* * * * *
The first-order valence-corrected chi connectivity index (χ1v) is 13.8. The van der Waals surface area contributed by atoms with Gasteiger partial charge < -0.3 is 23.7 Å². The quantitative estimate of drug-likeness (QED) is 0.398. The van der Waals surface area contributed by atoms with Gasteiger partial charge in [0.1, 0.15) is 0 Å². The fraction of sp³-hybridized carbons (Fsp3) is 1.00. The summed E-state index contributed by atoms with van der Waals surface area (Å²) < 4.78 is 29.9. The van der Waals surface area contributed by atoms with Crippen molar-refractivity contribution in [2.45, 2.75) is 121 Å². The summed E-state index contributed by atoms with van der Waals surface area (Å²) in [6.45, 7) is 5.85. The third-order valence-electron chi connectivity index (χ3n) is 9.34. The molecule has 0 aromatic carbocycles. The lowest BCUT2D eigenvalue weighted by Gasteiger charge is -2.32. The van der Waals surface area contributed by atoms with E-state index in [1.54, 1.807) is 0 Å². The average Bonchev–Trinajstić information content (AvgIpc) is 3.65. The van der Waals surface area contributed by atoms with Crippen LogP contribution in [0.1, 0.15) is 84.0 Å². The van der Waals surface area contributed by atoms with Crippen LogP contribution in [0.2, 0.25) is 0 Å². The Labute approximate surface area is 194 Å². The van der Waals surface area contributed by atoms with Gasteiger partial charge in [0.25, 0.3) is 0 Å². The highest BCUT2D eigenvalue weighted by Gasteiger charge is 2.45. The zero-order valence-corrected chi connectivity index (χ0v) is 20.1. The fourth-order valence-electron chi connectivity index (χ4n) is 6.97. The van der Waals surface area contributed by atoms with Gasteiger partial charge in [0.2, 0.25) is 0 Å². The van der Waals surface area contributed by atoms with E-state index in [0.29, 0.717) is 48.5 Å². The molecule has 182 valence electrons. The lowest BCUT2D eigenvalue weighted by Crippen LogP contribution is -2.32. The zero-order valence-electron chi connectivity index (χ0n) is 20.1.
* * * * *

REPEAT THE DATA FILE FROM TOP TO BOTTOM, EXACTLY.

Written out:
The first-order valence-corrected chi connectivity index (χ1v) is 13.8. The van der Waals surface area contributed by atoms with Gasteiger partial charge < -0.3 is 23.7 Å². The quantitative estimate of drug-likeness (QED) is 0.398. The van der Waals surface area contributed by atoms with Gasteiger partial charge in [0.1, 0.15) is 0 Å². The fraction of sp³-hybridized carbons (Fsp3) is 1.00. The summed E-state index contributed by atoms with van der Waals surface area (Å²) < 4.78 is 29.9. The van der Waals surface area contributed by atoms with Crippen molar-refractivity contribution in [2.45, 2.75) is 121 Å². The summed E-state index contributed by atoms with van der Waals surface area (Å²) in [6.45, 7) is 5.85. The third-order valence-electron chi connectivity index (χ3n) is 9.34. The molecule has 0 aromatic carbocycles. The lowest BCUT2D eigenvalue weighted by Gasteiger charge is -2.32. The van der Waals surface area contributed by atoms with E-state index in [1.54, 1.807) is 0 Å². The average Bonchev–Trinajstić information content (AvgIpc) is 3.65. The van der Waals surface area contributed by atoms with Crippen LogP contribution in [0.1, 0.15) is 84.0 Å². The van der Waals surface area contributed by atoms with Crippen LogP contribution in [0.2, 0.25) is 0 Å². The Labute approximate surface area is 194 Å². The van der Waals surface area contributed by atoms with Gasteiger partial charge in [0.25, 0.3) is 0 Å². The highest BCUT2D eigenvalue weighted by Gasteiger charge is 2.45. The zero-order valence-corrected chi connectivity index (χ0v) is 20.1. The fourth-order valence-electron chi connectivity index (χ4n) is 6.97. The van der Waals surface area contributed by atoms with Gasteiger partial charge in [0.2, 0.25) is 0 Å². The van der Waals surface area contributed by atoms with E-state index in [0.29, 0.717) is 48.5 Å². The molecule has 182 valence electrons. The lowest BCUT2D eigenvalue weighted by Crippen LogP contribution is -2.32. The zero-order valence-electron chi connectivity index (χ0n) is 20.1.